GLENS FALLS — Dave Strader, who rose from the hallways of Glens Falls High School to the broadcast booths of the NHL, died Sunday morning at age 62.

Strader began his career as the first voice of the Adirondack Red Wings before moving up to handle television play-by-play for the Detroit Red Wings. He later worked for several NHL teams and virtually every national network that’s broadcast the sport.

Strader was diagnosed with cholangiocarcinoma, a rare form of cancer in the bile duct, in the summer of 2016. He returned to the booth, however, to call five Dallas Stars games during the 2016-17 season and later did two Stanley Cup playoff games for NBC Sports.

Strader was honored with the Foster Hewitt Memorial Award from the Hockey Hall of Fame in April for outstanding contributions as a broadcaster. He’s a member of the Adirondack Hockey Hall of Fame, and just recently, the press box at Cool Insuring Arena was named after him.

“The loss of Dave will certainly be felt throughout the hockey community,” Detroit Red Wings general manager Ken Holland said in a statement. “He was one of the most iconic play-by-play announcers of his time and a true gentleman. He was a devoted husband and father, and his presence will be sorely missed in arenas throughout the league.”

Strader’s career had him crisscrossing North America as he called games for Detroit, the Florida Panthers, the Phoenix Coyotes, and most recently, the Dallas Stars. He also did play-by-play for ESPN, ABC, FOX and VERSUS; sometimes full-time, sometimes while he was working for other teams.

He called hockey games during the Olympics, and for almost two decades, did the Stanley Cup Finals for NHL International. He also did play by play for basketball games at various levels along the way.

But he never forgot his hometown, and even while working in various locations, he kept his home in Queensbury or Glens Falls. When the Hometown Classic was held at the Glens Falls Civic Center in 2010, featuring Jimmer Fredette’s BYU team, Strader was the natural selection to lead the broadcast for CBS Sports Network.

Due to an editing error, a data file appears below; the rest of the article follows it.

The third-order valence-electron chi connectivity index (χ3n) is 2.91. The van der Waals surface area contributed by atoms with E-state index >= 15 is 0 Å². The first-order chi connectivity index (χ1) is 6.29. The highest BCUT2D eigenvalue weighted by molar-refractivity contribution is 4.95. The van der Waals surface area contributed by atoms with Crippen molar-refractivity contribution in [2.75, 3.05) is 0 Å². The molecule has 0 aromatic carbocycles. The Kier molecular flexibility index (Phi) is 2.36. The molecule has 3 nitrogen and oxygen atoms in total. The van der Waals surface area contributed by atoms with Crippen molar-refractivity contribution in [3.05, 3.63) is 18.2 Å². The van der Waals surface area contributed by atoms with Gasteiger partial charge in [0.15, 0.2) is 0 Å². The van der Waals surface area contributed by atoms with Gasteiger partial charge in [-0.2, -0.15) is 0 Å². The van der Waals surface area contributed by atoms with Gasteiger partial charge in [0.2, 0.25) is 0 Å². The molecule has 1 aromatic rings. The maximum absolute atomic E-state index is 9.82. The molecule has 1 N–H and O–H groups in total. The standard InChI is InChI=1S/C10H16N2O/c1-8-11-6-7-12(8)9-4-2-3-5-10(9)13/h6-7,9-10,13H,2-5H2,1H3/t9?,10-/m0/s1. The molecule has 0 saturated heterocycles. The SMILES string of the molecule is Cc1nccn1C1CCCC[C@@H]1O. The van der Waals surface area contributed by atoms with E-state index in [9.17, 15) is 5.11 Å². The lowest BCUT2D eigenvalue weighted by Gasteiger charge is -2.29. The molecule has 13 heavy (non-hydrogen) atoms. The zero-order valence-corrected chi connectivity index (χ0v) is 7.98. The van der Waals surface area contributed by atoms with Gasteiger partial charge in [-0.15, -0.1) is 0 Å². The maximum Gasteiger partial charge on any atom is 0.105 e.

“Dave was the quintessential guy who never forgot where he came from,” said Mike Kane, who covered hockey for the Schenectady Gazette and wrote the book “Minor in Name Only,” about the early days of the Adirondack Red Wings.

It was in Glens Falls that Strader got his start, as an employee of the new hockey team that debuted at the Civic Center in 1979. He was a graduate of the University of Massachusetts whose background was in basketball. He had no experience whatsoever calling hockey games. In an oft-told story, Strader would sit in the spotlight perch during scrimmages and exhibitions, practicing his play by play.

“I couldn’t imagine when I sat down to do that first game in ‘79 — it was my first game — that I might even still be in hockey in five years, let alone 37 years,” Strader said earlier this year.

Strader did much more than broadcast games for the Red Wings. Doug Burch, another early employee of the team, remembered getting up early in the morning and going out with Strader to sell season tickets. Strader was also responsible for public relations and earned the AHL’s Ken McKenzie Award for front-office professionals during the 1983-84 season.

But it was broadcasting where Strader earned his fame, developing quickly into a polished and respected play-by-play announcer. Somewhere along the way, he became known as “The Voice” — former trainer Dave Casey said it probably came from the players — a nickname that never left him. Those around the early Red Wings teams said they could see he had a future as a broadcaster.

Claude Legris, a goalie on the first Adirondack team, said he didn’t know Strader didn’t have a hockey background until later.

“He stepped right in,” Legris said, “it was unbelievable what he did.”

The move to Detroit came in 1985 and started him on a three-decades-plus career broadcasting NHL games. He was respected by those in the profession, including Barry Melrose, a former Red Wings player and coach who became a hockey commentator and analyst.

“I really enjoyed listening to him, that’s the best tribute you can give to a play-by-play guy,” Melrose said. “He was always very generous to his color guy. He gave the color guy a chance to jump in and talk. You noticed that.”

Condolences poured in from around the hockey world after Strader’s death became public.

“There are 30 play-by-play broadcasters in the American Hockey League who want to be Dave Strader,” AHL president and CEO Dave Andrews said on the league’s website. “In hockey and in life, Dave was a role model and a true inspiration.”

“Dave Strader’s calls combined expertise, passion for our sport, the ultimate in professionalism and a calm command of the story of the moment,” NHL commissioner Gary Bettman said in a statement. “Dave didn’t just describe the action for a viewer. He brought you to the rink to sit next to him.”

Dozens of players and fellow broadcasters posted messages about Strader on Twitter. Said Stars analyst Daryl Reaugh: “Such a terrific person. So much love for his family, support for friends, time for all. And an absolute titan in a booth, a gondola or a perch.”

At the press box ceremony in September, Strader and his wife Colleen announced establishment of the Dave Strader Scholarship that they started together. It will be given annually to a Glens Falls High School student.

Donations may be sent to Janice Casey, treasurer, Glens Falls City Schools, 15 Quade St. Glens Falls, 12801.

Funeral arrangements are pending.



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